Read­ing 2015 Turk­ish Par­lia­men­tary Elec­tions

The Kurdish Globe - - FRONT PAGE -

The June 2015 Turk­ish Par­lia­ment (Grand Na­tional As­sem­bly) elec­tion may be one of the most im­por­tant elec­tions in re­cent Turk­ish po­lit­i­cal his­tory. In ad­di­tion to the usual elec­toral arith­metic and fore­casts, this elec­tion is sur­rounded by two ex­ten­sive de­bates.

First is the in­volve­ment and de­mands of the pres­i­dent, Re­cep Tayyip Er­do­gan, par­tic­u­larly his ad­vo­cacy of a pres­i­den­tial sys­tem rather than the present sys­tem of par­lia­men­tary democ­racy, where the pres­i­dent holds a more sym­bolic role.

Sec­ond is whether the Peo­ple’s Demo­cratic Party (HDP), com­pet­ing for the first time as a party rather than with a list of in­de­pen­dent can­di­dates, will be able to pass the re­quired 10% thresh­old of popular vote. The pre­dom­i­nantly Kur­dish HDP is at­tempt­ing to move be­yond be­ing only an eth­nic rights party to be­ing a party for free­doms and lib­er­ties for all.

Their abil­ity to over­come the 10% thresh­old or not will de­ter­mine the num­ber of par­lia­men­tary seats for each party, but in ad­di­tion, many also worry about the con­se­quences of ex­clud­ing a le­git­i­mate party rep­re­sent­ing the Kur­dish move­ment from par­lia­men­tary pol­i­tics.

Th­ese is­sues are be­ing de­bated in de­tail at the na­tional and in­ter­na­tional lev­els and the dis­cus­sions seem to get more heated ev­ery day.

Po­lit­i­cal po­lar­iza­tion can be sub­di­vided into two forms: popular po­lar­iza­tion and elite po­lar­iza­tion. Popular po­lar­iza­tion refers to an opin­ion and at­ti­tude shaped solely by an in­di­vid­ual’s iden­ti­fi­ca­tion with a party (or even with a cer­tain leader).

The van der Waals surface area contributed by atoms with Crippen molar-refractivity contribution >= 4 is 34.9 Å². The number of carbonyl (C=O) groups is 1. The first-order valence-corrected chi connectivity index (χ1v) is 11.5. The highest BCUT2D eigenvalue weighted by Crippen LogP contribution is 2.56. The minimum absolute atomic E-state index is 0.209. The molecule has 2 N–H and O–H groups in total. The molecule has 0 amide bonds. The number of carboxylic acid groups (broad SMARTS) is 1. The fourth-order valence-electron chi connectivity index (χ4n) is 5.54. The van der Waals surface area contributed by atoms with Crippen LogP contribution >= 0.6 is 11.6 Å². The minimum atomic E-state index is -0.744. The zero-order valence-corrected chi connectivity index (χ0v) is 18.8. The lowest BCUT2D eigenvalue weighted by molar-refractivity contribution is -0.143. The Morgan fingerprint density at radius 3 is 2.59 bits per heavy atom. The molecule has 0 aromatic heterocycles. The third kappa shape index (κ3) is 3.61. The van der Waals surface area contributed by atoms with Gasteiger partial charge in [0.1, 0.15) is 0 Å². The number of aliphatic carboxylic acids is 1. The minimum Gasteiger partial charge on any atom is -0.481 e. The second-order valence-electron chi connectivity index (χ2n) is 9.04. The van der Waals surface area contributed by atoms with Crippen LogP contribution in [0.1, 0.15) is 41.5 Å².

Sim­ply, vot­ers do not an­a­lyse cases and in­stead ei­ther wholly ac­cept or re­ject an is­sue, pol­icy, or idea based solely on party lines. Stud­ies and anal­y­sis demon­strate that U.S. pol­i­tics is cur­rently go­ing through its most po­lar­ized era in its his­tory. The same can be ar­gued for Turk­ish pol­i­tics as well.

Turkey’s cur­rent elec­toral de­bates, where po­lit­i­cal fac­tions po­lar­ize all sorts of so­cial, eco­nomic, and even cul­tural is­sues, are be­ing con­structed and con­sol­i­dated around be­long­ing to a camp rather than build­ing a case on is­sues and poli­cies.

The main di­vi­sion is be­tween those sup­port­ing or op­pos­ing the rul­ing Jus­tice and Devel­op­ment Party (AKP). The divide be­tween pro-AKP cir­cles and those against grew wider and deeper start­ing with the anti-gov­ern­ment Gezi Park protests in May/ June 2013.

The gov­ern­ment’s re­pres­sive tac­tics in han­dling the protests and the po­lice bru­tal­ity deeply di­vided the so- ci­ety. While most AKP fol­low­ers saw the protests as a plot against the na­tional will and ap­proved the gov­ern­ment stance, the op­po­si­tion took them as an­other in­di­ca­tion of in­creas­ing au­thor­i­tar­i­an­ism in Turkey.

Ac­cord­ing to a re­cent public opin­ion sur­vey by Acik To­plum Vakfı, Koc Uni­ver­si­ties, and Ohio State Uni­ver­sity, led by Prof. Ali Carkoglu, the num­ber of in­di­vid­u­als who are dis­sat­is­fied with the way democ­racy works in Turkey in­creased from 33% to 45%. In ad­di­tion, while AKP vot­ers have an av­er­age sat­is­fac­tion score of 6.6 out of 10, this fig­ure is 2.63 out of 10 (on av­er­age) for the vot­ers for op­po­si­tion par­ties.

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